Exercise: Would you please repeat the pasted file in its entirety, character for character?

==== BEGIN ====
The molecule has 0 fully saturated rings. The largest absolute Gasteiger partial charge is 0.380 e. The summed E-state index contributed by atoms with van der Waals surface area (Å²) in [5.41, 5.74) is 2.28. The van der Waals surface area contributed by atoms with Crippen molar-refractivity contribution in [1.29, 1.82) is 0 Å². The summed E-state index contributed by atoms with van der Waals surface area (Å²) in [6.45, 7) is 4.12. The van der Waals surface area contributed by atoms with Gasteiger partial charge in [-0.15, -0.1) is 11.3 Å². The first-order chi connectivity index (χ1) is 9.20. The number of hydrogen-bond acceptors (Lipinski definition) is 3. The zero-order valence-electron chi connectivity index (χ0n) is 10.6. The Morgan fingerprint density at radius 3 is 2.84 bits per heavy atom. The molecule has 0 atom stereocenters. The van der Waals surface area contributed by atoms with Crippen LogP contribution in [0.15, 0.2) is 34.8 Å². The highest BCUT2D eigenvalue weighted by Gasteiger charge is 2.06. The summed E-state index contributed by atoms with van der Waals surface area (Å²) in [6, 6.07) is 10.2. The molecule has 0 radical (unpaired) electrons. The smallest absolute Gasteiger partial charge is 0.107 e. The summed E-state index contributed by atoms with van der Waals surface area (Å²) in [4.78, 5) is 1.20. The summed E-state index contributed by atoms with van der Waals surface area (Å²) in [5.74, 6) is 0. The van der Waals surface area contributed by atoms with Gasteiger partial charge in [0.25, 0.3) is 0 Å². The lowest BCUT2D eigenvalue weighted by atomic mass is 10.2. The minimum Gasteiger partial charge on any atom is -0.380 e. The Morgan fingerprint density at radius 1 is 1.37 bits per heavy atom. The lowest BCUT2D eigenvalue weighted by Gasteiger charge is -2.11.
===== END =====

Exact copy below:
The molecule has 0 fully saturated rings. The largest absolute Gasteiger partial charge is 0.380 e. The summed E-state index contributed by atoms with van der Waals surface area (Å²) in [5.41, 5.74) is 2.28. The van der Waals surface area contributed by atoms with Crippen molar-refractivity contribution in [1.29, 1.82) is 0 Å². The summed E-state index contributed by atoms with van der Waals surface area (Å²) in [6.45, 7) is 4.12. The van der Waals surface area contributed by atoms with Gasteiger partial charge in [-0.15, -0.1) is 11.3 Å². The first-order chi connectivity index (χ1) is 9.20. The number of hydrogen-bond acceptors (Lipinski definition) is 3. The zero-order valence-electron chi connectivity index (χ0n) is 10.6. The Morgan fingerprint density at radius 3 is 2.84 bits per heavy atom. The molecule has 0 atom stereocenters. The van der Waals surface area contributed by atoms with Crippen LogP contribution in [0.15, 0.2) is 34.8 Å². The highest BCUT2D eigenvalue weighted by Gasteiger charge is 2.06. The summed E-state index contributed by atoms with van der Waals surface area (Å²) in [6, 6.07) is 10.2. The molecule has 0 radical (unpaired) electrons. The smallest absolute Gasteiger partial charge is 0.107 e. The summed E-state index contributed by atoms with van der Waals surface area (Å²) in [4.78, 5) is 1.20. The summed E-state index contributed by atoms with van der Waals surface area (Å²) in [5.74, 6) is 0. The van der Waals surface area contributed by atoms with Gasteiger partial charge in [0.25, 0.3) is 0 Å². The lowest BCUT2D eigenvalue weighted by atomic mass is 10.2. The minimum Gasteiger partial charge on any atom is -0.380 e. The Morgan fingerprint density at radius 1 is 1.37 bits per heavy atom. The lowest BCUT2D eigenvalue weighted by Gasteiger charge is -2.11.